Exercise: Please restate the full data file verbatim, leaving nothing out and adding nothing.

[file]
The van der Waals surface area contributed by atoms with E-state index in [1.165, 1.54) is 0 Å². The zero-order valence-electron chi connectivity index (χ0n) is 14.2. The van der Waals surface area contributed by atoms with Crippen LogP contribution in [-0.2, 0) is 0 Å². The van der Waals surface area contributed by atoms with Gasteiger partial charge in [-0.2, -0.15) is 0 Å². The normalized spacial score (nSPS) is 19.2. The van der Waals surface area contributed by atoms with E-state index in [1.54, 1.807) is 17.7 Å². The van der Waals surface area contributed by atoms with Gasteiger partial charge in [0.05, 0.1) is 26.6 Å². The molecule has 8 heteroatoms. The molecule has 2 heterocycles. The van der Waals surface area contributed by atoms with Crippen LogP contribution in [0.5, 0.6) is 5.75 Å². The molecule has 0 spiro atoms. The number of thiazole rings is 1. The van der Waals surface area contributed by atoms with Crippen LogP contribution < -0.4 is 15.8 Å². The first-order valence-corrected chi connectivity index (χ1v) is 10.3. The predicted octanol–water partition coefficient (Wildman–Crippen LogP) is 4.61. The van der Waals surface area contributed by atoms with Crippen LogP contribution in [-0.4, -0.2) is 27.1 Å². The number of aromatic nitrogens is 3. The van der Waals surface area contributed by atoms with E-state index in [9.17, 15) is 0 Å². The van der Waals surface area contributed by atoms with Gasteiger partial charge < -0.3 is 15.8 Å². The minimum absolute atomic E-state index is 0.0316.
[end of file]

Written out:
The van der Waals surface area contributed by atoms with E-state index in [1.165, 1.54) is 0 Å². The zero-order valence-electron chi connectivity index (χ0n) is 14.2. The van der Waals surface area contributed by atoms with Crippen LogP contribution in [-0.2, 0) is 0 Å². The van der Waals surface area contributed by atoms with Gasteiger partial charge in [-0.2, -0.15) is 0 Å². The normalized spacial score (nSPS) is 19.2. The van der Waals surface area contributed by atoms with E-state index in [1.54, 1.807) is 17.7 Å². The van der Waals surface area contributed by atoms with Gasteiger partial charge in [0.05, 0.1) is 26.6 Å². The molecule has 8 heteroatoms. The molecule has 2 heterocycles. The van der Waals surface area contributed by atoms with Crippen LogP contribution in [0.5, 0.6) is 5.75 Å². The molecule has 0 spiro atoms. The number of thiazole rings is 1. The van der Waals surface area contributed by atoms with Crippen LogP contribution < -0.4 is 15.8 Å². The first-order valence-corrected chi connectivity index (χ1v) is 10.3. The predicted octanol–water partition coefficient (Wildman–Crippen LogP) is 4.61. The van der Waals surface area contributed by atoms with Crippen LogP contribution in [-0.4, -0.2) is 27.1 Å². The number of aromatic nitrogens is 3. The van der Waals surface area contributed by atoms with E-state index in [9.17, 15) is 0 Å². The van der Waals surface area contributed by atoms with Gasteiger partial charge < -0.3 is 15.8 Å². The minimum absolute atomic E-state index is 0.0316.